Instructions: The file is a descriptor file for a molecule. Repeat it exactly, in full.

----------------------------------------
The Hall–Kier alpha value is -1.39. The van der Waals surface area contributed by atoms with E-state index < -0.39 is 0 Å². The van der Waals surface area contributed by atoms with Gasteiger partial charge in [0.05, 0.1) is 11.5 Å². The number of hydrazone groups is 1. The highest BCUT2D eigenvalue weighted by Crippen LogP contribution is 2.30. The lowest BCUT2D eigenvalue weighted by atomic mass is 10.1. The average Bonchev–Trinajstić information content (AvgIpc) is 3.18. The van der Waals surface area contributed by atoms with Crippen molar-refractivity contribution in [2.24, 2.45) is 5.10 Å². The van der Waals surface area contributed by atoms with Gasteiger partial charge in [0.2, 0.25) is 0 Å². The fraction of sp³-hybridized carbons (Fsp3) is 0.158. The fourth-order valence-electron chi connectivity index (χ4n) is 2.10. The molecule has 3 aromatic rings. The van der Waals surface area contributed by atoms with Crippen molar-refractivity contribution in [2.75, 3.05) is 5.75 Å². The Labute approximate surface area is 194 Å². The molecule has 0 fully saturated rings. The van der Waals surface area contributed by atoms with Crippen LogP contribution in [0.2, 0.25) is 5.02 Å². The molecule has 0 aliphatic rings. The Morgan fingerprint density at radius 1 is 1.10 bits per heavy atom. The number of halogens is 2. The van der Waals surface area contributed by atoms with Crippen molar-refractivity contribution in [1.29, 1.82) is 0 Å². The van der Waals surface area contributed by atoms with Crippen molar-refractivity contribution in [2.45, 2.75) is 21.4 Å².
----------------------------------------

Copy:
The Hall–Kier alpha value is -1.39. The van der Waals surface area contributed by atoms with E-state index < -0.39 is 0 Å². The van der Waals surface area contributed by atoms with Gasteiger partial charge in [0.05, 0.1) is 11.5 Å². The number of hydrazone groups is 1. The highest BCUT2D eigenvalue weighted by Crippen LogP contribution is 2.30. The lowest BCUT2D eigenvalue weighted by atomic mass is 10.1. The average Bonchev–Trinajstić information content (AvgIpc) is 3.18. The van der Waals surface area contributed by atoms with Crippen molar-refractivity contribution in [2.24, 2.45) is 5.10 Å². The van der Waals surface area contributed by atoms with Gasteiger partial charge in [0.2, 0.25) is 0 Å². The fraction of sp³-hybridized carbons (Fsp3) is 0.158. The fourth-order valence-electron chi connectivity index (χ4n) is 2.10. The molecule has 3 aromatic rings. The van der Waals surface area contributed by atoms with Crippen molar-refractivity contribution in [2.75, 3.05) is 5.75 Å². The Labute approximate surface area is 194 Å². The molecule has 0 fully saturated rings. The van der Waals surface area contributed by atoms with Crippen LogP contribution in [0.2, 0.25) is 5.02 Å². The molecule has 0 aliphatic rings. The Morgan fingerprint density at radius 1 is 1.10 bits per heavy atom. The number of halogens is 2. The van der Waals surface area contributed by atoms with Crippen molar-refractivity contribution in [1.29, 1.82) is 0 Å². The van der Waals surface area contributed by atoms with Crippen molar-refractivity contribution in [2.45, 2.75) is 21.4 Å².